First the boat took us to the mud and sulfur pools, which are known to give a beautifying effect on the skin (Kaynak 2021). They are situated on the far side of Köyceğiz Lake and attract loads of tourists posing in front of a camera after getting into the mud (Ibid.). As a matter of fact, Dalyan’s mud baths have always been very popular, also among modern Hollywood celebrities (Ibid.). It is even believed that Cleopatra herself would have travelled there to take pleasure by mud bathing (Ibid.), supposedly when she was bored with swimming in milk. Actually, it may not have necessarily been that Cleopatra (there were other ladies bearing the same name in history of the region). Still, it is a prefect advertisement for the site as the Spa for famous queens, especially those known in history for their beauty and sexual appeal. Following Cleopatra’s example, we also covered ourselves in soft and sticky liquid earth, and while waiting for it to dry in the sun, we kept taking photos. It was equally fun to plunge in one of the sulphur pools of a temperature of around forty degrees to clean from the mud (Ibid.). Such a bath, although very pleasant for skin, is not definitely perfect for your nose. It smells just like rotten eggs!

Finally, we were ready to re-take our trip by the River Dalyan; it flew us further along its winding route from Lake Köyceğiz to Dalyan Village, offering on the way a scenic views of pine-clad valleys, its various wildlife and white, rocky cliffs suspended above with the ancient ruins of the Lycian tombs.

Through the gateway to Caria

Before pouring into the Mediterranean Sea, the River brought us to the place from where a rocky cliff rises. It is clustered with the most eye-catching feature of the site: the rock-cut tombs of the ancient city of Caunus (Bean, v.3 1989:146). The city itself is located nearby the necropolis, with its acropolis on the notable crag, south of the rows of the tombs (Ibid.:146-148).

Long walls of Caunus are still visible and impressive; they stretched once from its ancient harbour, which is now a small lake, high up above the river to the precipice of the cliff (Bean, v.3 1989:140-141, 147-148). The site is now over three kilometres from the sea and so accumulated ground is not firm but composed of some soil held by reeds (Ibid.:139-140, 145). It in turn makes a vivid impression as if the solid cliff was floating on a green carpet, unrolled by the river. The ruins are most easily reached by land, passing by a modern Village of Dalyan (Ibid.:146). It is also possible to get there by boat from Köyceğiz Lake (Ibid.:146) but, unfortunately, it was not included in our itinerary.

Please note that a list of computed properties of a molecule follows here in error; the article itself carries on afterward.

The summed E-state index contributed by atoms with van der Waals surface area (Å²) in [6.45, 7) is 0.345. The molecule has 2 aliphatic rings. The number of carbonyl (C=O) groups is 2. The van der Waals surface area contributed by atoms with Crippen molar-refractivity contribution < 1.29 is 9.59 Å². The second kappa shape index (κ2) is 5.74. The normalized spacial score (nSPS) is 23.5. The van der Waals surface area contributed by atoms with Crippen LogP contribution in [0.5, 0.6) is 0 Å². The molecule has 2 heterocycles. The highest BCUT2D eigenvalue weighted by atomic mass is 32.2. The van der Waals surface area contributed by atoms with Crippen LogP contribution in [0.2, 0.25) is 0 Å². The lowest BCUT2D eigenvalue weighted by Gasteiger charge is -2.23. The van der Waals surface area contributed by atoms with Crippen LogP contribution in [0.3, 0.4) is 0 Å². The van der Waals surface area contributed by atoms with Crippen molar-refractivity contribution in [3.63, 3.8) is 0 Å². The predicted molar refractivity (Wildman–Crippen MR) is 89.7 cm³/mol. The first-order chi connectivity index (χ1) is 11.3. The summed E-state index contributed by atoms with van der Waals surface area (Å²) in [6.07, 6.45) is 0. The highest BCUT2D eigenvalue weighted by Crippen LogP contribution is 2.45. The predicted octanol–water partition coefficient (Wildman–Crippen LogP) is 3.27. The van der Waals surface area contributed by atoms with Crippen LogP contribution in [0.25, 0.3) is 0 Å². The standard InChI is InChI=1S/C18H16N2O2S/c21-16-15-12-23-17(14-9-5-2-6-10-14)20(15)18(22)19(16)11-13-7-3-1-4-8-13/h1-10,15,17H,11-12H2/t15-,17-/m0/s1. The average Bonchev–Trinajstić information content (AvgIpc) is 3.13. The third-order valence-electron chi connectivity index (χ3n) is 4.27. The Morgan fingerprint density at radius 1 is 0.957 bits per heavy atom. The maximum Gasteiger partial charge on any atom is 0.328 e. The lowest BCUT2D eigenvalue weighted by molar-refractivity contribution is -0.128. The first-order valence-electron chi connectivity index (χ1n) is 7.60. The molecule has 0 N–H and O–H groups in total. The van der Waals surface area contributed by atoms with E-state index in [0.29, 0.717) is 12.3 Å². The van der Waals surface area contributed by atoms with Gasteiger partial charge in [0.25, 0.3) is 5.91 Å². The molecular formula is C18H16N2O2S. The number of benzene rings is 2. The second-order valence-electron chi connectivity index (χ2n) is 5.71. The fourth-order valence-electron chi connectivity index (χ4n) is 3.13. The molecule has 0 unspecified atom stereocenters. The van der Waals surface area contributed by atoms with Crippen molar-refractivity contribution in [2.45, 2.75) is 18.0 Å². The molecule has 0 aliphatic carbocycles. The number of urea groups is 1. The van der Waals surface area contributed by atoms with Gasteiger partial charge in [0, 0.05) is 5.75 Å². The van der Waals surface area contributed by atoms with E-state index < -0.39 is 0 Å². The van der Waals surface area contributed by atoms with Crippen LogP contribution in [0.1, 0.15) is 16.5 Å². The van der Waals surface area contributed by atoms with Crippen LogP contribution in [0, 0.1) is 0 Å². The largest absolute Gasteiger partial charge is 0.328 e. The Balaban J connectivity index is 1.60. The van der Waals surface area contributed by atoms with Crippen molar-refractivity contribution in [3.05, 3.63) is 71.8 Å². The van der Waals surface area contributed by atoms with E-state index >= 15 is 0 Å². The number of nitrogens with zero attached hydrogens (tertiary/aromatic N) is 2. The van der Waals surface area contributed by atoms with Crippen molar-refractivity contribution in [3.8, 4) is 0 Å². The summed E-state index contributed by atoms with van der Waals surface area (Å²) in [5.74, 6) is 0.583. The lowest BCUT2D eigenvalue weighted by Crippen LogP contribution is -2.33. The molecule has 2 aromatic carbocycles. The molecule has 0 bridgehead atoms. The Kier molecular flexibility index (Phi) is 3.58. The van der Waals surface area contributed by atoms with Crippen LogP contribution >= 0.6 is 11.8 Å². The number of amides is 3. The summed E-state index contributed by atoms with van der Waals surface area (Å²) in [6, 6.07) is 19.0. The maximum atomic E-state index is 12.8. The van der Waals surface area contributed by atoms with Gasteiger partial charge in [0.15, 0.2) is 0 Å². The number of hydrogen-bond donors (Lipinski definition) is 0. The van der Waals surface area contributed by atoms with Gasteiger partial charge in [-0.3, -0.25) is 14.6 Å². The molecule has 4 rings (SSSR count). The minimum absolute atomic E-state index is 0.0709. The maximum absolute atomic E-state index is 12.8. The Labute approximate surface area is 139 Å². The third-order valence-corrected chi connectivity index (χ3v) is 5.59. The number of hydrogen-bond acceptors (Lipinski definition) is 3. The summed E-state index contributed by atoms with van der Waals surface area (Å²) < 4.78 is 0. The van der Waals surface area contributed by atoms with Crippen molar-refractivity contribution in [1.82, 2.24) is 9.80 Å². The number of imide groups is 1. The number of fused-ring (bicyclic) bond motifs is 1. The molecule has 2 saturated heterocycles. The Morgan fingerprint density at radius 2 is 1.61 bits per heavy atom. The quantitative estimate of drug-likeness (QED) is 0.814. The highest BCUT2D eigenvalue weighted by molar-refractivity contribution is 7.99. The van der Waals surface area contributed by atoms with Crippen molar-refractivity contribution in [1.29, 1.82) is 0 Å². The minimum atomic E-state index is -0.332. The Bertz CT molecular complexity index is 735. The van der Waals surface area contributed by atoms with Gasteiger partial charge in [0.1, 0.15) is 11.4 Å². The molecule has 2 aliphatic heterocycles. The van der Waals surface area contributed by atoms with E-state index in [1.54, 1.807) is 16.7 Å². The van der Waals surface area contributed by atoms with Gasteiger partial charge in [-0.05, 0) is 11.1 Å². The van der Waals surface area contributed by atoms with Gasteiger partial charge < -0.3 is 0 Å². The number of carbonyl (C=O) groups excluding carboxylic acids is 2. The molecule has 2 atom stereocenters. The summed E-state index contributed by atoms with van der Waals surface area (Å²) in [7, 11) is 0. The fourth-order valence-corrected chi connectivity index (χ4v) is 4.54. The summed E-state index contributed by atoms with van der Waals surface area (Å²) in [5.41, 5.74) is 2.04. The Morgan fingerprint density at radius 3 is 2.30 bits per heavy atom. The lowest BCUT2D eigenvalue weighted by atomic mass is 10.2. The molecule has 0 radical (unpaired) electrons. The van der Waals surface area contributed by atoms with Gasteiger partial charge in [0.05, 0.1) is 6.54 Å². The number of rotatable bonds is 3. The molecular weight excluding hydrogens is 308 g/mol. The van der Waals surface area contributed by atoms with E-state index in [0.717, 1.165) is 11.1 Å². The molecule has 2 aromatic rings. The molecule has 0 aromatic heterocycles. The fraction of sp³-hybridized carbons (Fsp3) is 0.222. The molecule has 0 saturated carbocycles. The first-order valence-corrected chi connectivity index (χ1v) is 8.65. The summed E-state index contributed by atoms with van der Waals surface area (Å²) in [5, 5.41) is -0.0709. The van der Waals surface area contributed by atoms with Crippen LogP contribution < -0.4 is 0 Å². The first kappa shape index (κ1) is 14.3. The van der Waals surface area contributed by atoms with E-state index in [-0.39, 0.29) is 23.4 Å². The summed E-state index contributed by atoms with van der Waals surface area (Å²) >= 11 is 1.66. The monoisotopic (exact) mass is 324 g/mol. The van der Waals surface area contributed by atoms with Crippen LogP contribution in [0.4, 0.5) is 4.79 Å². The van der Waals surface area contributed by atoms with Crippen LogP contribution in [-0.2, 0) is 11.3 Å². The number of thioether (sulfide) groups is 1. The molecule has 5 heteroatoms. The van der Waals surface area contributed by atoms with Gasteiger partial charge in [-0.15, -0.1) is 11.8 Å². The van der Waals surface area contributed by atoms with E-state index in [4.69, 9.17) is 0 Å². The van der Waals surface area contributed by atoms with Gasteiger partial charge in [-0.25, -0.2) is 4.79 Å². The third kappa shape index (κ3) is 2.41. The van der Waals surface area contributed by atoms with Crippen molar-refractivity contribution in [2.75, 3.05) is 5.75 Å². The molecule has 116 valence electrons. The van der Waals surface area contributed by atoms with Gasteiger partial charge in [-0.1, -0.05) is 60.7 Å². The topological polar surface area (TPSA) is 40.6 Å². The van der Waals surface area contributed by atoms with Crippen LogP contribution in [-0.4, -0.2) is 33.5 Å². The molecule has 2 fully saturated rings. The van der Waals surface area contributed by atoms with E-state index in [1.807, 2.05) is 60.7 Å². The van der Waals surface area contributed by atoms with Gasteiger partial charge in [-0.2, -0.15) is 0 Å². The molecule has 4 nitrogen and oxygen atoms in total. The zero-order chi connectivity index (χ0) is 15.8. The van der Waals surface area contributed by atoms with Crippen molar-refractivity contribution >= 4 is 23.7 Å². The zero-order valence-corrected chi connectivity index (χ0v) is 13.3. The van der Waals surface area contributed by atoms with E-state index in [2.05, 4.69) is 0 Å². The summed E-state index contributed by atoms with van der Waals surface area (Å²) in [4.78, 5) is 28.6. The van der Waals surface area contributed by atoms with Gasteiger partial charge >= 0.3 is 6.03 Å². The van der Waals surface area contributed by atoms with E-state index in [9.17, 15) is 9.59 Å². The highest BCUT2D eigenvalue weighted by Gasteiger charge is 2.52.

The tombs seen from Dalyan River

When we were approaching in our boat to the site, I instinctively I pulled out my camera and took some photos of a series of temple-tombs emerging from above the river’s reeds. Then I zoomed the view out, which turned out to be extremely helpful from our position on the River, and then I looked closely at the monuments’ details.

Before pouring into the Mediterranean Sea, the River brought us to the place from where a rocky cliff rises. It is clustered with the most eye-catching feature of the site: the rock-cut tombs of the ancient city of Caunus. Copyright©Archaeotravel.

The tombs are carved in two uneven rows, of which the upper one is composed of typical Lycian temple-tombs and the lower features much simpler and randomly distributed chambers with squared openings (Bean, v.3 1989:146-147). Like in the case of the tombs in Telmessus (Fethiye) or Tlos, some of the monuments, especially the upper ones with a stone passage cut around them, can be reached easier; whereas those in the row below are less accessible (Ibid.:147). I could notice six temple-tombs on the whole but such a number is only included within the first of the five tomb clusters of Caunus that we had just approached on the boat (Ibid.:147-148).

The tombs are carved in two uneven rows, of which the upper one is composed of typical Lycian temple-tombs and the lower features much simpler and randomly distributed chambers with squared openings. Copyright©Archaeotravel.

The four of them, located on the western side of the cliff, barely compose a separate group (Bean, v.3 1989:147). They all  have in their façade two Ionic columns in antis, which are now in most cases partly broken away, and a dentil frieze with a usually undecorated pediment above, featuring acroteria at each of its three corners (Ibid.:147). Only one of the four pediments is carved with reliefs, representing two lions facing each other from the two opposite sides of the fronton (Ibid.:147), nearly with the same refinement as the pair of animals from the Lion Gate in Mycenae (southern Greece). Of course, I could not discern those from below but I rely here on a description by an archaeologist I often refer to in this article, George E. Bean (v.3 1989:146-148).